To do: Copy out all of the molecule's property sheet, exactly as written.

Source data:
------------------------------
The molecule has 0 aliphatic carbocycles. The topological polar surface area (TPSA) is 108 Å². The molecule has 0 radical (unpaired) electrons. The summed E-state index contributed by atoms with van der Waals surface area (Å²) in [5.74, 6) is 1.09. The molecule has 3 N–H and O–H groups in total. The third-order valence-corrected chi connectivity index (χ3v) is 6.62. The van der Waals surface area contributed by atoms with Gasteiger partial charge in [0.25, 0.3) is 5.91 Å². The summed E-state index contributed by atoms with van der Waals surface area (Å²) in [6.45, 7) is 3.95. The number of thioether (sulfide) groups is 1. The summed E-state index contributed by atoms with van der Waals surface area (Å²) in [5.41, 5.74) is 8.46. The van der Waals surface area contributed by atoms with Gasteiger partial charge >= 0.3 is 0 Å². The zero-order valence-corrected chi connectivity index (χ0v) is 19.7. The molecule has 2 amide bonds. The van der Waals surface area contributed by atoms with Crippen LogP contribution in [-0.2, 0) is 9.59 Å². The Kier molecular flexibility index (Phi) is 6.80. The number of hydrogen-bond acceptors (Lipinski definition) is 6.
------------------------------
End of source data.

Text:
The molecule has 0 aliphatic carbocycles. The topological polar surface area (TPSA) is 108 Å². The molecule has 0 radical (unpaired) electrons. The summed E-state index contributed by atoms with van der Waals surface area (Å²) in [5.74, 6) is 1.09. The molecule has 3 N–H and O–H groups in total. The third-order valence-corrected chi connectivity index (χ3v) is 6.62. The van der Waals surface area contributed by atoms with Gasteiger partial charge in [0.25, 0.3) is 5.91 Å². The summed E-state index contributed by atoms with van der Waals surface area (Å²) in [6.45, 7) is 3.95. The number of thioether (sulfide) groups is 1. The summed E-state index contributed by atoms with van der Waals surface area (Å²) in [5.41, 5.74) is 8.46. The van der Waals surface area contributed by atoms with Gasteiger partial charge >= 0.3 is 0 Å². The zero-order valence-corrected chi connectivity index (χ0v) is 19.7. The molecule has 2 amide bonds. The van der Waals surface area contributed by atoms with Crippen LogP contribution in [-0.2, 0) is 9.59 Å². The Kier molecular flexibility index (Phi) is 6.80. The number of hydrogen-bond acceptors (Lipinski definition) is 6.